The Chapter 220 program uses race as the only criterion for participation, allowing minority students from Milwaukee to enroll in schools in the suburbs, as well as white students from the suburbs to enroll in schools in Milwaukee. The program's only goal, according to the legislative history, was integration. In fact, in signing the bill, Governor Lucey emphasized that it would achieve its intended results immediately. (See the Forum report, "Interdistrict Chapter 200: Changing Goals and Perspectives.")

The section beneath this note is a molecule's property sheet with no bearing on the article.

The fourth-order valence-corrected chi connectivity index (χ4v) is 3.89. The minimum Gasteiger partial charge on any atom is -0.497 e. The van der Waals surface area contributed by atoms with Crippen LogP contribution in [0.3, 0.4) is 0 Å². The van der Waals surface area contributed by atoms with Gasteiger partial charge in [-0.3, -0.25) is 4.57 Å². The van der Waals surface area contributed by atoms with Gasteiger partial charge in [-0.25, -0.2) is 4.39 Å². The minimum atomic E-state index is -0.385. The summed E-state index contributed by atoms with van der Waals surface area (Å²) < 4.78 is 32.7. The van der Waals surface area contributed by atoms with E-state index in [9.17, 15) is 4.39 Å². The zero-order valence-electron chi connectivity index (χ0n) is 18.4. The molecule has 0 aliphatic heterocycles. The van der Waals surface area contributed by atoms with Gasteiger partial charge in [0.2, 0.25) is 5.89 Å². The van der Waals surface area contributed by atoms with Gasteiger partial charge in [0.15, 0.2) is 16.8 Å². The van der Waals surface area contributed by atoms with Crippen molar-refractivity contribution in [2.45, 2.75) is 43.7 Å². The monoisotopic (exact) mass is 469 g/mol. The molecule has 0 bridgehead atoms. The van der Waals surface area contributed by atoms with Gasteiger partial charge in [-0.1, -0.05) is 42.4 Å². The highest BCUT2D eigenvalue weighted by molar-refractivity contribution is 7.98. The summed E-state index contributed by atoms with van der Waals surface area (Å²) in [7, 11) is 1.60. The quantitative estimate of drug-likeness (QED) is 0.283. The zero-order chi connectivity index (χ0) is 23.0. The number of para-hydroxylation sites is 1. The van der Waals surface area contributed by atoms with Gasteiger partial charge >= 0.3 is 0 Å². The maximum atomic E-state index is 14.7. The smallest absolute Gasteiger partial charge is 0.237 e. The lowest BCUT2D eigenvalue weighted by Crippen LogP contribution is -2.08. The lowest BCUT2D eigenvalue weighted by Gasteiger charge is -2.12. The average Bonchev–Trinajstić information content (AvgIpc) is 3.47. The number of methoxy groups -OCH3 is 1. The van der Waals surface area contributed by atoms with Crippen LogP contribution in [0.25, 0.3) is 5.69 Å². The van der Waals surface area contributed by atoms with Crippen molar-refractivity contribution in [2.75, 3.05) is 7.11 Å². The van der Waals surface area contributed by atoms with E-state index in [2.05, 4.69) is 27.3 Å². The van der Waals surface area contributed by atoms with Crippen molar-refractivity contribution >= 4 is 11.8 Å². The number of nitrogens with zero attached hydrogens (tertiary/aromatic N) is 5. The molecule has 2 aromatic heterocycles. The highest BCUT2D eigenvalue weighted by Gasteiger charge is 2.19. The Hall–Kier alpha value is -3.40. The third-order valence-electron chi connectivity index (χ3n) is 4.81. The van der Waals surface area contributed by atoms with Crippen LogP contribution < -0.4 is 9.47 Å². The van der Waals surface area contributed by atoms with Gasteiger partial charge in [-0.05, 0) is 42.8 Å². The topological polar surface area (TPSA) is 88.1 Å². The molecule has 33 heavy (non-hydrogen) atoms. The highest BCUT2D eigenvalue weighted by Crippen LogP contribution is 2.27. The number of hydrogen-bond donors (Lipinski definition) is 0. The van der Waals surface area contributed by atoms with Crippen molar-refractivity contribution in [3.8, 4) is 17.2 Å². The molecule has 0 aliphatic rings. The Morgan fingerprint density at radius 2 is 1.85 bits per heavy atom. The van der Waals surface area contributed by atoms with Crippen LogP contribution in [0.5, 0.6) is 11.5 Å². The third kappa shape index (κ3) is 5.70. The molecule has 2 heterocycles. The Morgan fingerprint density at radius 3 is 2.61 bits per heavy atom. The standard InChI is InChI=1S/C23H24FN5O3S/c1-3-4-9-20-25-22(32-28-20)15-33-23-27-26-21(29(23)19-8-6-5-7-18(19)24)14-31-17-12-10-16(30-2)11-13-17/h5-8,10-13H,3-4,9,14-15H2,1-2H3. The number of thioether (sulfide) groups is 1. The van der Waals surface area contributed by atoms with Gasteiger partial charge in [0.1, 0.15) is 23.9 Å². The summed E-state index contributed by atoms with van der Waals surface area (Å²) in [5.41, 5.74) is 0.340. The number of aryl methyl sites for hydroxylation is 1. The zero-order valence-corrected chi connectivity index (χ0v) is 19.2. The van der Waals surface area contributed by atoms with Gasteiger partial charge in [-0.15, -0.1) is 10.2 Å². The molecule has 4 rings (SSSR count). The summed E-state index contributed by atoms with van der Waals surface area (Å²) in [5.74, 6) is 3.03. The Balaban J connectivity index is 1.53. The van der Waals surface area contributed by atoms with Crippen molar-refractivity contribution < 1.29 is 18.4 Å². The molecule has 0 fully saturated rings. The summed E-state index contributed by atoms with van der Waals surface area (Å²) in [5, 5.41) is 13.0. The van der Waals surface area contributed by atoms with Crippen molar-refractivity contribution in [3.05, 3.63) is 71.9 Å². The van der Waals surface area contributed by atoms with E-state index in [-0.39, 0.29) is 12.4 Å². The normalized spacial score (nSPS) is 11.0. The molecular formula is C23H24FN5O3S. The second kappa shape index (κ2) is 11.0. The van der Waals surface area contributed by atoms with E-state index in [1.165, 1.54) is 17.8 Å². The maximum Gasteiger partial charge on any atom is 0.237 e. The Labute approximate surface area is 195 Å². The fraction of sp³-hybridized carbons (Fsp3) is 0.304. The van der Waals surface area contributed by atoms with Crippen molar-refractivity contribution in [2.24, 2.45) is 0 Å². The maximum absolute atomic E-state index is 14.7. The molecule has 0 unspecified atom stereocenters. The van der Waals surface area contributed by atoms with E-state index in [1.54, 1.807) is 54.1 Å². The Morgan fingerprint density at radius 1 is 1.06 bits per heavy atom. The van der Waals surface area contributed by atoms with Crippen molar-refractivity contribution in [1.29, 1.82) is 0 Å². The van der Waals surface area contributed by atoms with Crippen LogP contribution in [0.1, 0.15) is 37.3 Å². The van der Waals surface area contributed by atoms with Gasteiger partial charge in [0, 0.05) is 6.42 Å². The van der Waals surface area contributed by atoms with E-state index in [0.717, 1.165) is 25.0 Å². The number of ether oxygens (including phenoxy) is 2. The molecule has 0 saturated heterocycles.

For a discussion of the legal issues of Chapter 220, including many relevant cases from the federal appellate courts, see the Forum's publication, "Publicly Funded School Choice Options in Milwaukee: An Examination of the Legal Issues." (Link to executive summary only. The full report is available from the Forum offices: 414-276-8240.)

NOTE: PPF Pearls are regular blog entries highlighting findings from past PPF reports.